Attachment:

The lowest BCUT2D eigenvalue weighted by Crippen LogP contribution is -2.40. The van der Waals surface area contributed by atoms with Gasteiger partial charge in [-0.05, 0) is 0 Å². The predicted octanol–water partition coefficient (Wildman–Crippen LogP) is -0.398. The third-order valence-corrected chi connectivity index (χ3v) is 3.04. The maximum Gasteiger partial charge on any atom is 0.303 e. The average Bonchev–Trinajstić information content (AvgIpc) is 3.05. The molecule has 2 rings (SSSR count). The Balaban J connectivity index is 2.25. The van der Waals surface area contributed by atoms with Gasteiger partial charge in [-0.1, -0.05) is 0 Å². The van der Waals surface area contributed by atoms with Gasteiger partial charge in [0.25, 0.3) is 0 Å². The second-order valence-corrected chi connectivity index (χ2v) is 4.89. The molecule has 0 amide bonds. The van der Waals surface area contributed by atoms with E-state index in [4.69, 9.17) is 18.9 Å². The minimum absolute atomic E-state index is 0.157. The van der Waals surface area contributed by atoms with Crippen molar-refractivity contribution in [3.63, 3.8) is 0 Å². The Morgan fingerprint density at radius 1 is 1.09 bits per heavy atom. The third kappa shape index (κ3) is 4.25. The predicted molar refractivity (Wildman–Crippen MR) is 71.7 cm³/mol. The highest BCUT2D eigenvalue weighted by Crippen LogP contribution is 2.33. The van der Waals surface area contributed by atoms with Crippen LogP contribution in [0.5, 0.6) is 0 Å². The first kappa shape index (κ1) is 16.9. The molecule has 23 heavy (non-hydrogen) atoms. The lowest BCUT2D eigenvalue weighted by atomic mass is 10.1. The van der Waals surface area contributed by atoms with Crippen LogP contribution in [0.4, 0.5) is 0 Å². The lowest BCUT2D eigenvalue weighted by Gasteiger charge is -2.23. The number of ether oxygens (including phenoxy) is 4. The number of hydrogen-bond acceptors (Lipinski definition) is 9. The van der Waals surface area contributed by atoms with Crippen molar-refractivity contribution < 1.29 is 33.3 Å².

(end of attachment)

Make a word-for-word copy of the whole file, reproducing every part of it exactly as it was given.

The lowest BCUT2D eigenvalue weighted by Crippen LogP contribution is -2.40. The van der Waals surface area contributed by atoms with Gasteiger partial charge in [-0.05, 0) is 0 Å². The predicted octanol–water partition coefficient (Wildman–Crippen LogP) is -0.398. The third-order valence-corrected chi connectivity index (χ3v) is 3.04. The maximum Gasteiger partial charge on any atom is 0.303 e. The average Bonchev–Trinajstić information content (AvgIpc) is 3.05. The molecule has 2 rings (SSSR count). The Balaban J connectivity index is 2.25. The van der Waals surface area contributed by atoms with Gasteiger partial charge in [-0.1, -0.05) is 0 Å². The van der Waals surface area contributed by atoms with Gasteiger partial charge in [0.25, 0.3) is 0 Å². The second-order valence-corrected chi connectivity index (χ2v) is 4.89. The molecule has 0 amide bonds. The van der Waals surface area contributed by atoms with E-state index in [4.69, 9.17) is 18.9 Å². The minimum absolute atomic E-state index is 0.157. The van der Waals surface area contributed by atoms with Crippen molar-refractivity contribution in [3.63, 3.8) is 0 Å². The Morgan fingerprint density at radius 1 is 1.09 bits per heavy atom. The third kappa shape index (κ3) is 4.25. The predicted molar refractivity (Wildman–Crippen MR) is 71.7 cm³/mol. The highest BCUT2D eigenvalue weighted by Crippen LogP contribution is 2.33. The van der Waals surface area contributed by atoms with Crippen LogP contribution in [0.5, 0.6) is 0 Å². The first kappa shape index (κ1) is 16.9. The molecule has 23 heavy (non-hydrogen) atoms. The lowest BCUT2D eigenvalue weighted by atomic mass is 10.1. The van der Waals surface area contributed by atoms with Crippen LogP contribution in [0.4, 0.5) is 0 Å². The lowest BCUT2D eigenvalue weighted by Gasteiger charge is -2.23. The number of ether oxygens (including phenoxy) is 4. The number of hydrogen-bond acceptors (Lipinski definition) is 9. The van der Waals surface area contributed by atoms with Crippen molar-refractivity contribution < 1.29 is 33.3 Å².